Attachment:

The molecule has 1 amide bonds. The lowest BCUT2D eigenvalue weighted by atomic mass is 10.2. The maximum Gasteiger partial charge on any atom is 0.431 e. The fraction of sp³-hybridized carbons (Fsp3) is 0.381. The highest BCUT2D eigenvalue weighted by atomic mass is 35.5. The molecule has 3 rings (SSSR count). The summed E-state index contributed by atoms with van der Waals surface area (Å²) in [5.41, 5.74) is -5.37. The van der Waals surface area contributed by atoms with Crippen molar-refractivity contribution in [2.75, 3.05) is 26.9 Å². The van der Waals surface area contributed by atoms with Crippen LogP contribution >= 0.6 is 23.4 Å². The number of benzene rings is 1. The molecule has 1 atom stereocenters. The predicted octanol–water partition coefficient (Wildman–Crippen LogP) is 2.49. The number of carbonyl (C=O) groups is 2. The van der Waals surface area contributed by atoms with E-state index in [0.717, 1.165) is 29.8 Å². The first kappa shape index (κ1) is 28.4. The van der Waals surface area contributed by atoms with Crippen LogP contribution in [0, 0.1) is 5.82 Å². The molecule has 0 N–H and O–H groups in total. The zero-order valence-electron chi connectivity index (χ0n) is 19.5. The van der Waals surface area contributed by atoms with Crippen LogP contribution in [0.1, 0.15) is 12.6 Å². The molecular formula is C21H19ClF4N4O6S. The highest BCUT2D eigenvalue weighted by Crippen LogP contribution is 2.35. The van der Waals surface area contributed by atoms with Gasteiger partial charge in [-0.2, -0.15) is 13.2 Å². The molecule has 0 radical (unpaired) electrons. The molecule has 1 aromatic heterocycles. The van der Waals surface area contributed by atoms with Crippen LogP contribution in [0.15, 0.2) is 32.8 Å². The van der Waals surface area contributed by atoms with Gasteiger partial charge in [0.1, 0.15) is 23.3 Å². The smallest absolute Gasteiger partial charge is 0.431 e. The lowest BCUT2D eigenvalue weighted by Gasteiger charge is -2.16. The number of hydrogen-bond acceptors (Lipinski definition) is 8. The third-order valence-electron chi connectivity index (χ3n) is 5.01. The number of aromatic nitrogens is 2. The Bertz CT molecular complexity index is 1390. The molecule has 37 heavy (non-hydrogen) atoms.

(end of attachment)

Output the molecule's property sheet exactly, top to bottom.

The molecule has 1 amide bonds. The lowest BCUT2D eigenvalue weighted by atomic mass is 10.2. The maximum Gasteiger partial charge on any atom is 0.431 e. The fraction of sp³-hybridized carbons (Fsp3) is 0.381. The highest BCUT2D eigenvalue weighted by atomic mass is 35.5. The molecule has 3 rings (SSSR count). The summed E-state index contributed by atoms with van der Waals surface area (Å²) in [5.41, 5.74) is -5.37. The van der Waals surface area contributed by atoms with Crippen molar-refractivity contribution in [2.75, 3.05) is 26.9 Å². The van der Waals surface area contributed by atoms with Crippen LogP contribution >= 0.6 is 23.4 Å². The number of benzene rings is 1. The molecule has 1 atom stereocenters. The predicted octanol–water partition coefficient (Wildman–Crippen LogP) is 2.49. The number of carbonyl (C=O) groups is 2. The van der Waals surface area contributed by atoms with E-state index in [0.717, 1.165) is 29.8 Å². The first kappa shape index (κ1) is 28.4. The van der Waals surface area contributed by atoms with Crippen LogP contribution in [0, 0.1) is 5.82 Å². The molecule has 0 N–H and O–H groups in total. The zero-order valence-electron chi connectivity index (χ0n) is 19.5. The van der Waals surface area contributed by atoms with Crippen LogP contribution in [0.1, 0.15) is 12.6 Å². The molecular formula is C21H19ClF4N4O6S. The highest BCUT2D eigenvalue weighted by Crippen LogP contribution is 2.35. The van der Waals surface area contributed by atoms with Gasteiger partial charge in [-0.2, -0.15) is 13.2 Å². The molecule has 0 radical (unpaired) electrons. The molecule has 1 aromatic heterocycles. The van der Waals surface area contributed by atoms with Crippen LogP contribution in [0.15, 0.2) is 32.8 Å². The van der Waals surface area contributed by atoms with Gasteiger partial charge in [0.1, 0.15) is 23.3 Å². The smallest absolute Gasteiger partial charge is 0.431 e. The lowest BCUT2D eigenvalue weighted by Gasteiger charge is -2.16. The number of hydrogen-bond acceptors (Lipinski definition) is 8. The third-order valence-electron chi connectivity index (χ3n) is 5.01. The number of aromatic nitrogens is 2. The Bertz CT molecular complexity index is 1390. The molecule has 37 heavy (non-hydrogen) atoms.